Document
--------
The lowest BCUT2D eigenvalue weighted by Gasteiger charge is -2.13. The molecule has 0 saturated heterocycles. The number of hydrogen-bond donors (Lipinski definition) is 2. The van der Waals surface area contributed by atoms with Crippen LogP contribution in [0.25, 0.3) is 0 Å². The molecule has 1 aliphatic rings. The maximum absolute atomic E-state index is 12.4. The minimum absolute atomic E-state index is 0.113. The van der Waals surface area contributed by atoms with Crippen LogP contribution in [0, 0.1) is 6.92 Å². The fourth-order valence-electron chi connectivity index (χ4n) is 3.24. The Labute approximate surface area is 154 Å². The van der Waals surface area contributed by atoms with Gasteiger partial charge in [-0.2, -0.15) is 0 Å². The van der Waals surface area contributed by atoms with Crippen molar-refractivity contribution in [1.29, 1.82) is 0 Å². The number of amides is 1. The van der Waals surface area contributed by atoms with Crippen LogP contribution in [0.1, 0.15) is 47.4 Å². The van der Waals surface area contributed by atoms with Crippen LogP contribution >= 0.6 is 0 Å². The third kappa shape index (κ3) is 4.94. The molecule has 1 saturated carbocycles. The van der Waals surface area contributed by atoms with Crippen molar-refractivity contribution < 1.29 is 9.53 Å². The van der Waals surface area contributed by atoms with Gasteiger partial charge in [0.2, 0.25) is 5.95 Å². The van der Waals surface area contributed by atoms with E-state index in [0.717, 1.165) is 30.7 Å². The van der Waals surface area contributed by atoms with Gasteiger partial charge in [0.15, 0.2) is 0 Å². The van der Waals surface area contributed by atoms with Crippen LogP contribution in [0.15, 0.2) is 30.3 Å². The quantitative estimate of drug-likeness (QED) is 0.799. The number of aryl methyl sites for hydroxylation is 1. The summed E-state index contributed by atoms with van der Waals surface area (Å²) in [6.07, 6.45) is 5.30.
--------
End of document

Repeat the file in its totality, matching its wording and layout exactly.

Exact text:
The lowest BCUT2D eigenvalue weighted by Gasteiger charge is -2.13. The molecule has 0 saturated heterocycles. The number of hydrogen-bond donors (Lipinski definition) is 2. The van der Waals surface area contributed by atoms with Crippen LogP contribution in [0.25, 0.3) is 0 Å². The molecule has 1 aliphatic rings. The maximum absolute atomic E-state index is 12.4. The minimum absolute atomic E-state index is 0.113. The van der Waals surface area contributed by atoms with Crippen LogP contribution in [0, 0.1) is 6.92 Å². The fourth-order valence-electron chi connectivity index (χ4n) is 3.24. The Labute approximate surface area is 154 Å². The van der Waals surface area contributed by atoms with Gasteiger partial charge in [-0.2, -0.15) is 0 Å². The van der Waals surface area contributed by atoms with Crippen molar-refractivity contribution in [1.29, 1.82) is 0 Å². The number of amides is 1. The van der Waals surface area contributed by atoms with Crippen LogP contribution in [0.1, 0.15) is 47.4 Å². The van der Waals surface area contributed by atoms with Crippen LogP contribution >= 0.6 is 0 Å². The third kappa shape index (κ3) is 4.94. The molecule has 1 saturated carbocycles. The van der Waals surface area contributed by atoms with Crippen molar-refractivity contribution < 1.29 is 9.53 Å². The van der Waals surface area contributed by atoms with Gasteiger partial charge in [0.2, 0.25) is 5.95 Å². The van der Waals surface area contributed by atoms with E-state index in [0.717, 1.165) is 30.7 Å². The van der Waals surface area contributed by atoms with Gasteiger partial charge in [0.15, 0.2) is 0 Å². The van der Waals surface area contributed by atoms with Crippen LogP contribution in [0.15, 0.2) is 30.3 Å². The quantitative estimate of drug-likeness (QED) is 0.799. The number of aryl methyl sites for hydroxylation is 1. The summed E-state index contributed by atoms with van der Waals surface area (Å²) in [6.07, 6.45) is 5.30.